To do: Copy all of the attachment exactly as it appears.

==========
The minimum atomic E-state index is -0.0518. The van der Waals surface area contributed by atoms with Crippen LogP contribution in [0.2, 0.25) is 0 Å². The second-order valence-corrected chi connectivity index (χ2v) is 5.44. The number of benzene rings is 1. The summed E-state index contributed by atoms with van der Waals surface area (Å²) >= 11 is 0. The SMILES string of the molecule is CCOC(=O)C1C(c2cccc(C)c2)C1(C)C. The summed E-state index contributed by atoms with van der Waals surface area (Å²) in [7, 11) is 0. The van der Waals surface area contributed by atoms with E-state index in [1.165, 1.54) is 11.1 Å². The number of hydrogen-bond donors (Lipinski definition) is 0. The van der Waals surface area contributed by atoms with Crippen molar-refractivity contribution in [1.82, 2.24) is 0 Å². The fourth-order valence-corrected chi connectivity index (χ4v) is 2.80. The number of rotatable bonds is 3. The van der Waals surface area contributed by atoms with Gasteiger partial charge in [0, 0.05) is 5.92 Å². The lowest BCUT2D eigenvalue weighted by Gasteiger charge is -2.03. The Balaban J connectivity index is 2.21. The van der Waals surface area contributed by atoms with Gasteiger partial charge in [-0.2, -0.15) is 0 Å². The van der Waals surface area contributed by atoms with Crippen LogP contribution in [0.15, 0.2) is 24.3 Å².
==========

The minimum atomic E-state index is -0.0518. The van der Waals surface area contributed by atoms with Crippen LogP contribution in [0.2, 0.25) is 0 Å². The second-order valence-corrected chi connectivity index (χ2v) is 5.44. The number of benzene rings is 1. The summed E-state index contributed by atoms with van der Waals surface area (Å²) >= 11 is 0. The SMILES string of the molecule is CCOC(=O)C1C(c2cccc(C)c2)C1(C)C. The summed E-state index contributed by atoms with van der Waals surface area (Å²) in [7, 11) is 0. The van der Waals surface area contributed by atoms with E-state index in [1.165, 1.54) is 11.1 Å². The number of hydrogen-bond donors (Lipinski definition) is 0. The van der Waals surface area contributed by atoms with Crippen molar-refractivity contribution in [1.82, 2.24) is 0 Å². The fourth-order valence-corrected chi connectivity index (χ4v) is 2.80. The number of rotatable bonds is 3. The van der Waals surface area contributed by atoms with Gasteiger partial charge in [0, 0.05) is 5.92 Å². The lowest BCUT2D eigenvalue weighted by Gasteiger charge is -2.03. The Balaban J connectivity index is 2.21. The van der Waals surface area contributed by atoms with Gasteiger partial charge in [-0.2, -0.15) is 0 Å². The van der Waals surface area contributed by atoms with Crippen LogP contribution in [0.15, 0.2) is 24.3 Å².